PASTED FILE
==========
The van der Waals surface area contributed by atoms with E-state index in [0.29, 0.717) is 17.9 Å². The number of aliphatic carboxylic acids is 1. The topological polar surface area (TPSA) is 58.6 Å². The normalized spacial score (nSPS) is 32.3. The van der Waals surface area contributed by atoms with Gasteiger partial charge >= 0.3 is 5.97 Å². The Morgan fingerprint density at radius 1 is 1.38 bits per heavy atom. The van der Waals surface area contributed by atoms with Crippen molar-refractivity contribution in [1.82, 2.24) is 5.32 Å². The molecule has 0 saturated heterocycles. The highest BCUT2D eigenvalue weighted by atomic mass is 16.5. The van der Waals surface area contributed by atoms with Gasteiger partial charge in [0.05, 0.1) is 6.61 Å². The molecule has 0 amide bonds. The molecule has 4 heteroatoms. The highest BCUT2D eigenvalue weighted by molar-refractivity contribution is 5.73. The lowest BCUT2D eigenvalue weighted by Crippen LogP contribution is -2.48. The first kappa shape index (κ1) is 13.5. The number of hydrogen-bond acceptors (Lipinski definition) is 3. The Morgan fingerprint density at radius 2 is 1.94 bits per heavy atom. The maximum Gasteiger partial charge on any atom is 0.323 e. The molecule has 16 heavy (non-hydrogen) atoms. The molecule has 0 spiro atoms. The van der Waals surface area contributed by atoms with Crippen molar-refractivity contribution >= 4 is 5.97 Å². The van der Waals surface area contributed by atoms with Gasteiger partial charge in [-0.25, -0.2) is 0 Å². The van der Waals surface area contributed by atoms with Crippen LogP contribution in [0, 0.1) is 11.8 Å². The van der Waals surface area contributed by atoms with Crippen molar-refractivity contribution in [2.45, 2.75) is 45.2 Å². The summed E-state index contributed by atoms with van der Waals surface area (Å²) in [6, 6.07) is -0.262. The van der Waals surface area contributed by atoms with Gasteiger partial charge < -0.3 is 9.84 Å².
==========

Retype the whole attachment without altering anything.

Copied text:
The van der Waals surface area contributed by atoms with E-state index in [0.29, 0.717) is 17.9 Å². The number of aliphatic carboxylic acids is 1. The topological polar surface area (TPSA) is 58.6 Å². The normalized spacial score (nSPS) is 32.3. The van der Waals surface area contributed by atoms with Gasteiger partial charge >= 0.3 is 5.97 Å². The Morgan fingerprint density at radius 1 is 1.38 bits per heavy atom. The van der Waals surface area contributed by atoms with Crippen molar-refractivity contribution in [1.82, 2.24) is 5.32 Å². The molecule has 0 saturated heterocycles. The highest BCUT2D eigenvalue weighted by atomic mass is 16.5. The van der Waals surface area contributed by atoms with Gasteiger partial charge in [0.05, 0.1) is 6.61 Å². The molecule has 0 amide bonds. The molecule has 4 heteroatoms. The highest BCUT2D eigenvalue weighted by molar-refractivity contribution is 5.73. The lowest BCUT2D eigenvalue weighted by Crippen LogP contribution is -2.48. The first kappa shape index (κ1) is 13.5. The number of hydrogen-bond acceptors (Lipinski definition) is 3. The Morgan fingerprint density at radius 2 is 1.94 bits per heavy atom. The maximum Gasteiger partial charge on any atom is 0.323 e. The molecule has 16 heavy (non-hydrogen) atoms. The molecule has 0 spiro atoms. The van der Waals surface area contributed by atoms with Crippen molar-refractivity contribution >= 4 is 5.97 Å². The van der Waals surface area contributed by atoms with Gasteiger partial charge in [-0.25, -0.2) is 0 Å². The van der Waals surface area contributed by atoms with Crippen LogP contribution in [0, 0.1) is 11.8 Å². The van der Waals surface area contributed by atoms with Crippen molar-refractivity contribution in [2.45, 2.75) is 45.2 Å². The summed E-state index contributed by atoms with van der Waals surface area (Å²) in [6, 6.07) is -0.262. The van der Waals surface area contributed by atoms with Gasteiger partial charge < -0.3 is 9.84 Å².